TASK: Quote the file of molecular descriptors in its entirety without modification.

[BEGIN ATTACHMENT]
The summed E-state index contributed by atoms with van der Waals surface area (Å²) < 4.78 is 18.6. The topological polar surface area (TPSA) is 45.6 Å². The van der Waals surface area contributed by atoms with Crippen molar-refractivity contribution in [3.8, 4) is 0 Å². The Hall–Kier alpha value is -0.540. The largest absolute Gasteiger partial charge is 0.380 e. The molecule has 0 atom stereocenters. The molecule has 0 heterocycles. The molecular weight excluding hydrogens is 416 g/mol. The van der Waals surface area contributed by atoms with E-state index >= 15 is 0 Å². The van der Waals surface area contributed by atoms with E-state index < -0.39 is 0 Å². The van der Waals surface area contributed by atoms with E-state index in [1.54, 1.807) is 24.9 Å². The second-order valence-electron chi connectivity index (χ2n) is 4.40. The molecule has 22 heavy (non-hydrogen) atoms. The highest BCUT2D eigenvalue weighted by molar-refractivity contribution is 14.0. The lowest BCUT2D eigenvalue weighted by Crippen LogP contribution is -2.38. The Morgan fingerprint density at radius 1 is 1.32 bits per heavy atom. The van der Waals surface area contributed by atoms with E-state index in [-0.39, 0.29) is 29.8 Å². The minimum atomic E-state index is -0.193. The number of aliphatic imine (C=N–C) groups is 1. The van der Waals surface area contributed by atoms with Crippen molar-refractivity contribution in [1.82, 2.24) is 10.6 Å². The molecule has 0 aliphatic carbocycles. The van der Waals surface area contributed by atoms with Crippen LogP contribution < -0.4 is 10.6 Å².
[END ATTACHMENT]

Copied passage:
The summed E-state index contributed by atoms with van der Waals surface area (Å²) < 4.78 is 18.6. The topological polar surface area (TPSA) is 45.6 Å². The van der Waals surface area contributed by atoms with Crippen molar-refractivity contribution in [3.8, 4) is 0 Å². The Hall–Kier alpha value is -0.540. The largest absolute Gasteiger partial charge is 0.380 e. The molecule has 0 atom stereocenters. The molecule has 0 heterocycles. The molecular weight excluding hydrogens is 416 g/mol. The van der Waals surface area contributed by atoms with E-state index >= 15 is 0 Å². The van der Waals surface area contributed by atoms with E-state index < -0.39 is 0 Å². The van der Waals surface area contributed by atoms with E-state index in [1.54, 1.807) is 24.9 Å². The second-order valence-electron chi connectivity index (χ2n) is 4.40. The molecule has 22 heavy (non-hydrogen) atoms. The highest BCUT2D eigenvalue weighted by molar-refractivity contribution is 14.0. The lowest BCUT2D eigenvalue weighted by Crippen LogP contribution is -2.38. The Morgan fingerprint density at radius 1 is 1.32 bits per heavy atom. The van der Waals surface area contributed by atoms with E-state index in [-0.39, 0.29) is 29.8 Å². The minimum atomic E-state index is -0.193. The number of aliphatic imine (C=N–C) groups is 1. The van der Waals surface area contributed by atoms with Crippen molar-refractivity contribution in [1.82, 2.24) is 10.6 Å². The molecule has 0 aliphatic carbocycles. The van der Waals surface area contributed by atoms with Crippen LogP contribution < -0.4 is 10.6 Å².